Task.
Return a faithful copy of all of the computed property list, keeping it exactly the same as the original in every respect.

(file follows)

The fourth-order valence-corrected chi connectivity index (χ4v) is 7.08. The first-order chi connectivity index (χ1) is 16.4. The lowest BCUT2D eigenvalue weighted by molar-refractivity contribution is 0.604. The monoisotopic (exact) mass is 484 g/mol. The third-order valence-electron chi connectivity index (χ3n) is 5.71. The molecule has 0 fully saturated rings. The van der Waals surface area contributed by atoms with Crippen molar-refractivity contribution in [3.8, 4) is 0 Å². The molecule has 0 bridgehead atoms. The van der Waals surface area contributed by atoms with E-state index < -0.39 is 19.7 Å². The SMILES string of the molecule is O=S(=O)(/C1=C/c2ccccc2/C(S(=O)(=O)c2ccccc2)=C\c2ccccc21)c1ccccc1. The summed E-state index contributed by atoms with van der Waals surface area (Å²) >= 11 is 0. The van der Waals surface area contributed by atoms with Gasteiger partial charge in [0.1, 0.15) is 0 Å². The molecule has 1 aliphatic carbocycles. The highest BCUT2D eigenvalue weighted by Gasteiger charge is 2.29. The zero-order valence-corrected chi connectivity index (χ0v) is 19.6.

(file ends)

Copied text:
The fourth-order valence-corrected chi connectivity index (χ4v) is 7.08. The first-order chi connectivity index (χ1) is 16.4. The lowest BCUT2D eigenvalue weighted by molar-refractivity contribution is 0.604. The monoisotopic (exact) mass is 484 g/mol. The third-order valence-electron chi connectivity index (χ3n) is 5.71. The molecule has 0 fully saturated rings. The van der Waals surface area contributed by atoms with Crippen molar-refractivity contribution in [3.8, 4) is 0 Å². The molecule has 0 bridgehead atoms. The van der Waals surface area contributed by atoms with E-state index < -0.39 is 19.7 Å². The SMILES string of the molecule is O=S(=O)(/C1=C/c2ccccc2/C(S(=O)(=O)c2ccccc2)=C\c2ccccc21)c1ccccc1. The summed E-state index contributed by atoms with van der Waals surface area (Å²) >= 11 is 0. The van der Waals surface area contributed by atoms with Gasteiger partial charge in [0.1, 0.15) is 0 Å². The molecule has 1 aliphatic carbocycles. The highest BCUT2D eigenvalue weighted by Gasteiger charge is 2.29. The zero-order valence-corrected chi connectivity index (χ0v) is 19.6.